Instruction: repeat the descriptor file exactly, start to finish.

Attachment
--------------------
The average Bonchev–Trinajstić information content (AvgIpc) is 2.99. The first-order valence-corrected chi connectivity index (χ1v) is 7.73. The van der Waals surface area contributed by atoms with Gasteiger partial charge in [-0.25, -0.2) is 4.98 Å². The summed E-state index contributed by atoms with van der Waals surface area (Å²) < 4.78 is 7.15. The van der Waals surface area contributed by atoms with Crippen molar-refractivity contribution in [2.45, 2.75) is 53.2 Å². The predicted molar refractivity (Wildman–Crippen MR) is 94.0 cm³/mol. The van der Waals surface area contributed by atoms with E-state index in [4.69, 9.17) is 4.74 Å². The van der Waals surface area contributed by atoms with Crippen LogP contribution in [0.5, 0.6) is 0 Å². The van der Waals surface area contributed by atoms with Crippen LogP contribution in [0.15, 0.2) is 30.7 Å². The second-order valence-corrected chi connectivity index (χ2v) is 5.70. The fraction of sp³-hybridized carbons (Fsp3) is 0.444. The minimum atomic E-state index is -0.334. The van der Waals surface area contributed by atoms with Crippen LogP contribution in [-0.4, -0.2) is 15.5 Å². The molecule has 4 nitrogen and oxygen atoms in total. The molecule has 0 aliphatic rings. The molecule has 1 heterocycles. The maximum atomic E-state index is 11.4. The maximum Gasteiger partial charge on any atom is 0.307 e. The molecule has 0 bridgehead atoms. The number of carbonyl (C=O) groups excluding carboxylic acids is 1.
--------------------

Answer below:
The average Bonchev–Trinajstić information content (AvgIpc) is 2.99. The first-order valence-corrected chi connectivity index (χ1v) is 7.73. The van der Waals surface area contributed by atoms with Gasteiger partial charge in [-0.25, -0.2) is 4.98 Å². The summed E-state index contributed by atoms with van der Waals surface area (Å²) < 4.78 is 7.15. The van der Waals surface area contributed by atoms with Crippen molar-refractivity contribution in [2.45, 2.75) is 53.2 Å². The predicted molar refractivity (Wildman–Crippen MR) is 94.0 cm³/mol. The van der Waals surface area contributed by atoms with E-state index in [4.69, 9.17) is 4.74 Å². The van der Waals surface area contributed by atoms with Crippen LogP contribution in [0.5, 0.6) is 0 Å². The van der Waals surface area contributed by atoms with Crippen LogP contribution in [0.15, 0.2) is 30.7 Å². The second-order valence-corrected chi connectivity index (χ2v) is 5.70. The fraction of sp³-hybridized carbons (Fsp3) is 0.444. The minimum atomic E-state index is -0.334. The van der Waals surface area contributed by atoms with Crippen LogP contribution in [-0.4, -0.2) is 15.5 Å². The molecule has 4 nitrogen and oxygen atoms in total. The molecule has 0 aliphatic rings. The molecule has 1 heterocycles. The maximum atomic E-state index is 11.4. The maximum Gasteiger partial charge on any atom is 0.307 e. The molecule has 0 bridgehead atoms. The number of carbonyl (C=O) groups excluding carboxylic acids is 1.